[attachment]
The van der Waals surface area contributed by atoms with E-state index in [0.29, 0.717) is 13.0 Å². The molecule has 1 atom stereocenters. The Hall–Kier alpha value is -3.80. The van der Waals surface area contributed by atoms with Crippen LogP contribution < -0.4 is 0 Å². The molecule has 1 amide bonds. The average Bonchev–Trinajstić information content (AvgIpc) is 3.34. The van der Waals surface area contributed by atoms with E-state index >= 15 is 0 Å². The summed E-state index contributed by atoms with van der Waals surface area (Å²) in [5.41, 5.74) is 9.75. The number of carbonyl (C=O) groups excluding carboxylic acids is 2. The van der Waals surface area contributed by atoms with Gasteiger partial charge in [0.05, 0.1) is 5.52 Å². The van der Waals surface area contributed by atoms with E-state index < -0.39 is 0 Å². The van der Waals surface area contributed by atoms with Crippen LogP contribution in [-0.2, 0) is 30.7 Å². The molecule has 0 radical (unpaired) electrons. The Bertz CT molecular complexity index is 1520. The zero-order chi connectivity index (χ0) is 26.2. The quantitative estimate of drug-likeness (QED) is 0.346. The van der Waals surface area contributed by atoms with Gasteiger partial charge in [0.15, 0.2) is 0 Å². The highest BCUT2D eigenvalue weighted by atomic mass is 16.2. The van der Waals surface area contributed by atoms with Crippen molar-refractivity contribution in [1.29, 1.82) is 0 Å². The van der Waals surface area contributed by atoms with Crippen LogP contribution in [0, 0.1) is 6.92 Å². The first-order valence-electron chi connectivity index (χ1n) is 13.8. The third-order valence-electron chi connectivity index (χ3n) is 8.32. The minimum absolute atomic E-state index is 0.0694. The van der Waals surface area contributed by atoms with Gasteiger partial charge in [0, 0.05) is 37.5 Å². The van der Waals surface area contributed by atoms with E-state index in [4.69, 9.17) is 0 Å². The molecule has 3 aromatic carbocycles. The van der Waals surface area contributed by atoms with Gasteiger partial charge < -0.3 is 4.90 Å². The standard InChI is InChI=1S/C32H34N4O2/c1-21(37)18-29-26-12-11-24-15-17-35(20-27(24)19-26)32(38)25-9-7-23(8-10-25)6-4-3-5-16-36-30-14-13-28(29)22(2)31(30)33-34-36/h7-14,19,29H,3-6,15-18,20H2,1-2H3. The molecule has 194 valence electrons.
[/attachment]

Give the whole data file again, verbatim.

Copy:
The van der Waals surface area contributed by atoms with E-state index in [0.29, 0.717) is 13.0 Å². The molecule has 1 atom stereocenters. The Hall–Kier alpha value is -3.80. The van der Waals surface area contributed by atoms with Crippen LogP contribution < -0.4 is 0 Å². The molecule has 1 amide bonds. The average Bonchev–Trinajstić information content (AvgIpc) is 3.34. The van der Waals surface area contributed by atoms with E-state index >= 15 is 0 Å². The summed E-state index contributed by atoms with van der Waals surface area (Å²) in [5.41, 5.74) is 9.75. The number of carbonyl (C=O) groups excluding carboxylic acids is 2. The van der Waals surface area contributed by atoms with Gasteiger partial charge in [0.05, 0.1) is 5.52 Å². The van der Waals surface area contributed by atoms with E-state index < -0.39 is 0 Å². The van der Waals surface area contributed by atoms with Crippen LogP contribution in [-0.2, 0) is 30.7 Å². The molecule has 0 radical (unpaired) electrons. The Bertz CT molecular complexity index is 1520. The zero-order chi connectivity index (χ0) is 26.2. The quantitative estimate of drug-likeness (QED) is 0.346. The van der Waals surface area contributed by atoms with Gasteiger partial charge in [0.15, 0.2) is 0 Å². The highest BCUT2D eigenvalue weighted by atomic mass is 16.2. The van der Waals surface area contributed by atoms with Crippen molar-refractivity contribution in [1.29, 1.82) is 0 Å². The van der Waals surface area contributed by atoms with Crippen LogP contribution in [0, 0.1) is 6.92 Å². The first-order valence-electron chi connectivity index (χ1n) is 13.8. The third-order valence-electron chi connectivity index (χ3n) is 8.32. The minimum absolute atomic E-state index is 0.0694. The van der Waals surface area contributed by atoms with Gasteiger partial charge in [0, 0.05) is 37.5 Å². The van der Waals surface area contributed by atoms with E-state index in [4.69, 9.17) is 0 Å². The molecule has 3 aromatic carbocycles. The van der Waals surface area contributed by atoms with Gasteiger partial charge < -0.3 is 4.90 Å². The standard InChI is InChI=1S/C32H34N4O2/c1-21(37)18-29-26-12-11-24-15-17-35(20-27(24)19-26)32(38)25-9-7-23(8-10-25)6-4-3-5-16-36-30-14-13-28(29)22(2)31(30)33-34-36/h7-14,19,29H,3-6,15-18,20H2,1-2H3. The molecule has 194 valence electrons.